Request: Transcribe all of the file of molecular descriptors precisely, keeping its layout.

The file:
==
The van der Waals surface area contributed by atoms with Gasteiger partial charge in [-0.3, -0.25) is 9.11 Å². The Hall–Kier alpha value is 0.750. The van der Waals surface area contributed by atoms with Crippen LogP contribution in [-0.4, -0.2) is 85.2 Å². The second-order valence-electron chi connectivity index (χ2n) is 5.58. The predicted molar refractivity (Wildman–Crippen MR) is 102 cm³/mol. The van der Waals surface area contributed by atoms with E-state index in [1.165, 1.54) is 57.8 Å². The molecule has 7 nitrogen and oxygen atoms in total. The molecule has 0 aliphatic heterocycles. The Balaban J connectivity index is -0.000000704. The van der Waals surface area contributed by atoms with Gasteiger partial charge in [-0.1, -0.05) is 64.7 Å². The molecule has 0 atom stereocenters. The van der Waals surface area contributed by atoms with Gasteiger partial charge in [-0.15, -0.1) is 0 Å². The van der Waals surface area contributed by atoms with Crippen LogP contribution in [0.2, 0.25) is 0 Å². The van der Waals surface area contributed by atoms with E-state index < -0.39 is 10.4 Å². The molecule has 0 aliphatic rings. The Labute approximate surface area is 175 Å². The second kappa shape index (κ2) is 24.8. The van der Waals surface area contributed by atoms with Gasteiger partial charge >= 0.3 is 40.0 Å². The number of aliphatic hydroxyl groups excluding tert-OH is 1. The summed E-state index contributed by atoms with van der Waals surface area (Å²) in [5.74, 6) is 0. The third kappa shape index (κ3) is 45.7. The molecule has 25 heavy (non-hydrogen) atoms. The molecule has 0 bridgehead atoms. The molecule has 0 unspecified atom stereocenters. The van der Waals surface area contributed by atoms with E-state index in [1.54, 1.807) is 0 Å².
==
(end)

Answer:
The van der Waals surface area contributed by atoms with Gasteiger partial charge in [-0.3, -0.25) is 9.11 Å². The Hall–Kier alpha value is 0.750. The van der Waals surface area contributed by atoms with Crippen LogP contribution in [-0.4, -0.2) is 85.2 Å². The second-order valence-electron chi connectivity index (χ2n) is 5.58. The predicted molar refractivity (Wildman–Crippen MR) is 102 cm³/mol. The van der Waals surface area contributed by atoms with E-state index in [1.165, 1.54) is 57.8 Å². The molecule has 7 nitrogen and oxygen atoms in total. The molecule has 0 aliphatic heterocycles. The Balaban J connectivity index is -0.000000704. The van der Waals surface area contributed by atoms with Gasteiger partial charge in [-0.1, -0.05) is 64.7 Å². The molecule has 0 atom stereocenters. The van der Waals surface area contributed by atoms with Gasteiger partial charge in [-0.15, -0.1) is 0 Å². The van der Waals surface area contributed by atoms with Crippen LogP contribution in [0.2, 0.25) is 0 Å². The van der Waals surface area contributed by atoms with E-state index < -0.39 is 10.4 Å². The molecule has 0 aliphatic rings. The Labute approximate surface area is 175 Å². The second kappa shape index (κ2) is 24.8. The van der Waals surface area contributed by atoms with Gasteiger partial charge >= 0.3 is 40.0 Å². The number of aliphatic hydroxyl groups excluding tert-OH is 1. The summed E-state index contributed by atoms with van der Waals surface area (Å²) in [5.74, 6) is 0. The third kappa shape index (κ3) is 45.7. The molecule has 25 heavy (non-hydrogen) atoms. The molecule has 0 bridgehead atoms. The molecule has 0 unspecified atom stereocenters. The van der Waals surface area contributed by atoms with E-state index in [1.54, 1.807) is 0 Å².